Sunday, July 27, 2003

Matchmaker's life fodder for NBC show

By Eric Tucker
The Associated Press

With a keen memory for names and faces, and many single friends and acquaintances, divorce lawyer Samantha Daniels became so successful at playing Cupid that she started running a dating service.

And now her experiences have inspired a TV show on NBC's fall lineup: Miss Match.

It stars Alicia Silverstone as Kate Fox, a character modeled after Daniels who balances law and love, and is produced by Darren Star, creator of HBO's Sex and the City. Ryan O'Neal plays Fox's father.

Daniels, who says she's in her early 30s, founded her company, Samantha's Table, 31/2 years ago while practicing law in New York. She noticed that people seemed fascinated by her career and came to believe that she could pitch a television show about a professional matchmaker.

Then in late 2001 she met someone at a dinner party who set her up with an agent.

The agent put her in touch with Star, the TV writer-producer whose credits include Beverly Hills, 90210 and Melrose Place. Silverstone, best known for the 1995 film Clueless, signed on, and NBC became interested.

NBC Entertainment President Jeff Zucker said the network has ordered 13 episodes, which will air at 8 p.m. Friday.

"I think that what was especially appealing, besides Darren and Alicia, was the whole idea that everyone can find love," Zucker said.

Currently single and not dating, Daniels says she's set up 39 couples - and counting - who have gotten married, though Daniels is quick to distance herself from the stereotypical image of a meddling matchmaker who goes door-to-door peddling love and marriage.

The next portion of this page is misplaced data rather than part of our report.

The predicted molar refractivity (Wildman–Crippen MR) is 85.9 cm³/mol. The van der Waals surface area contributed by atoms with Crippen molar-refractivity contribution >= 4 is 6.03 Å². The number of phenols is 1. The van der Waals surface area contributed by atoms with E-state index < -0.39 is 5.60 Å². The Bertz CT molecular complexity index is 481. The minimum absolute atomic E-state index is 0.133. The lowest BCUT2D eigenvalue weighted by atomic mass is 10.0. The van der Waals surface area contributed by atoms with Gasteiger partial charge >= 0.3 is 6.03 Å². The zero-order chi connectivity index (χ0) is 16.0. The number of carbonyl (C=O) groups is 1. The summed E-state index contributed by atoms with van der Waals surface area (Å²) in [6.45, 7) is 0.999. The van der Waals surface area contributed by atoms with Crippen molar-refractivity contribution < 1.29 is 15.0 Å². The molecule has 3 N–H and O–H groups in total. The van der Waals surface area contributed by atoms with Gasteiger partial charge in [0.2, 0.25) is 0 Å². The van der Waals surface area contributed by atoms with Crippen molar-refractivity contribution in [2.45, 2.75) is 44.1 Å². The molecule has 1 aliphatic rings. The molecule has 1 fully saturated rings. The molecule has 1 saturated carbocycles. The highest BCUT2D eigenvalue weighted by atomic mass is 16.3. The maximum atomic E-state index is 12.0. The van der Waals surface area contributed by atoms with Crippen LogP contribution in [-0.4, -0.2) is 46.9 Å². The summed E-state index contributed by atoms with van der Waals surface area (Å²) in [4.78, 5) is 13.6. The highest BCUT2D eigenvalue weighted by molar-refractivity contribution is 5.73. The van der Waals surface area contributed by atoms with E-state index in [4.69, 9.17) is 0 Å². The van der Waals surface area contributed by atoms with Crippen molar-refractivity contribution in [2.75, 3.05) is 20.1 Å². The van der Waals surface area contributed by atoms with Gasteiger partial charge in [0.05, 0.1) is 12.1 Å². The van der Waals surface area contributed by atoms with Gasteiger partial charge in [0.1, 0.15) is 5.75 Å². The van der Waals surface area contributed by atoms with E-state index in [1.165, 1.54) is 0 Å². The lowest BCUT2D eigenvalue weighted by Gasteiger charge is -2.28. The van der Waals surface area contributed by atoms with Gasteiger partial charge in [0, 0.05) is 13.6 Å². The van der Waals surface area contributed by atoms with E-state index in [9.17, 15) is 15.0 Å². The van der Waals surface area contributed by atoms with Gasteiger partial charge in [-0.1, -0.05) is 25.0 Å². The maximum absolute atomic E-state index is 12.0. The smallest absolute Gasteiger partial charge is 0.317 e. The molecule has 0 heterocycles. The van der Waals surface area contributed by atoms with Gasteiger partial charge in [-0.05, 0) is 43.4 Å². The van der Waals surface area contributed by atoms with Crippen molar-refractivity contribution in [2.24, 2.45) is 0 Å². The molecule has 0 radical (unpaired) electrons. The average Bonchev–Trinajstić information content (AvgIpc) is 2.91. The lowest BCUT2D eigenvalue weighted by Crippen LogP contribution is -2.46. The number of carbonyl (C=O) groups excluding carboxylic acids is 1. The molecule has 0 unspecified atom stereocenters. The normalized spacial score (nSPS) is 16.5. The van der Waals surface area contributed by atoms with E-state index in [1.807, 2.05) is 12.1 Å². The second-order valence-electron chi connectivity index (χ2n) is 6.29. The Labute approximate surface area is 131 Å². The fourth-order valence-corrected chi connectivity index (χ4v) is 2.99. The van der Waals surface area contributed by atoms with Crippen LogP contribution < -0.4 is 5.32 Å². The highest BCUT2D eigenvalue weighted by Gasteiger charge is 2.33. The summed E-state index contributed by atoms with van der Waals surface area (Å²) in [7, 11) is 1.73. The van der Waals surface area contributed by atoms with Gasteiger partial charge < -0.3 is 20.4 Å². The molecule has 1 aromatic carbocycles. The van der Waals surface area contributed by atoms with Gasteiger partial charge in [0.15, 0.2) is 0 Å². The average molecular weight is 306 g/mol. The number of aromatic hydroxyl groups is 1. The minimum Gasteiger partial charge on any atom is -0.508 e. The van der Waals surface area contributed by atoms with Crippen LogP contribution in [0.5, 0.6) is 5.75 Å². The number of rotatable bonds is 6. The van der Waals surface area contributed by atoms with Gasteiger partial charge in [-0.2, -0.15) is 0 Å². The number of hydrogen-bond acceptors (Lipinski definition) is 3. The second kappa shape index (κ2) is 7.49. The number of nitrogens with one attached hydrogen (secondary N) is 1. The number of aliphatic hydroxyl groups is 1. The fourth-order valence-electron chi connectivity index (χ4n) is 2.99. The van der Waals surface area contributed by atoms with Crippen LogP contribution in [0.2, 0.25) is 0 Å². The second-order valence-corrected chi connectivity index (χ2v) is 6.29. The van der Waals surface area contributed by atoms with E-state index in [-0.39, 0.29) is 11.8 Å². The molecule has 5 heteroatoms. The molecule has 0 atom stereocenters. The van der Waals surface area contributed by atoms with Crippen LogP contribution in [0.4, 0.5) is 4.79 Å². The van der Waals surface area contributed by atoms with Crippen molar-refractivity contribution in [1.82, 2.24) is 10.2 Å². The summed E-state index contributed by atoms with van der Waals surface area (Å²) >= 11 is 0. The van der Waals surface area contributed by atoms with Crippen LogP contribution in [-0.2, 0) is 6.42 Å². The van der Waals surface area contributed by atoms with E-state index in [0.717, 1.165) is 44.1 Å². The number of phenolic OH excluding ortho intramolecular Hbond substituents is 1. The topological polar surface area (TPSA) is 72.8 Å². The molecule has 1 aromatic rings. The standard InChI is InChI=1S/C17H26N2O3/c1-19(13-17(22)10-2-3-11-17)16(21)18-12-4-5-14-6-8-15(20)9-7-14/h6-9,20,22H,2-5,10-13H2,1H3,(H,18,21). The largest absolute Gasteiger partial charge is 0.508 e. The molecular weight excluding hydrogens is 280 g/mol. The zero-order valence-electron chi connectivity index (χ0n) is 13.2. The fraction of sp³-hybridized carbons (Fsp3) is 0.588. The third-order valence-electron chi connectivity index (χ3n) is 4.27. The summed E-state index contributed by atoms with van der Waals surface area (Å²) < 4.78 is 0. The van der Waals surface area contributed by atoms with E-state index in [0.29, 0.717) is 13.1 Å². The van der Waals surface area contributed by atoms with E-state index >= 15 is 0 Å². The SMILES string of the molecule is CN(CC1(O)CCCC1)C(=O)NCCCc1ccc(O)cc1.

"A lot of people picture matchmakers like Yenta in Fiddler on the Roof, who's old and unattractive ... and has a hair growing out of her chin," said Daniels, a graduate of Temple University's law school who divides her time between New York and Los Angeles. "I couldn't be further from that."

Daniels says at any given time she is trying to arrange dates for 50 to 75 individuals in both New York and Los Angeles. The company has a database consisting of about 10,000 eligible bachelors, who serve as potential dates for clients.

Daniels arranges the date after consulting with her clients; the two meet for a drink and the man pays.

Like many dating services, Samantha's Table caters to a particular clientele - in this case, successful, well-heeled professionals. Daniels says her clients include lawyers and models, investment bankers and executives, who operate at "110 percent."

"They find themselves with little extra time for them to go out and find people themselves," Daniels said.

The service charges $400 for an initial one-on-one consultation and inclusion in her database. Someone interested in becoming a client can pony up as much as $10,000 for a package including a concierge service, fashion stylist and other benefits.

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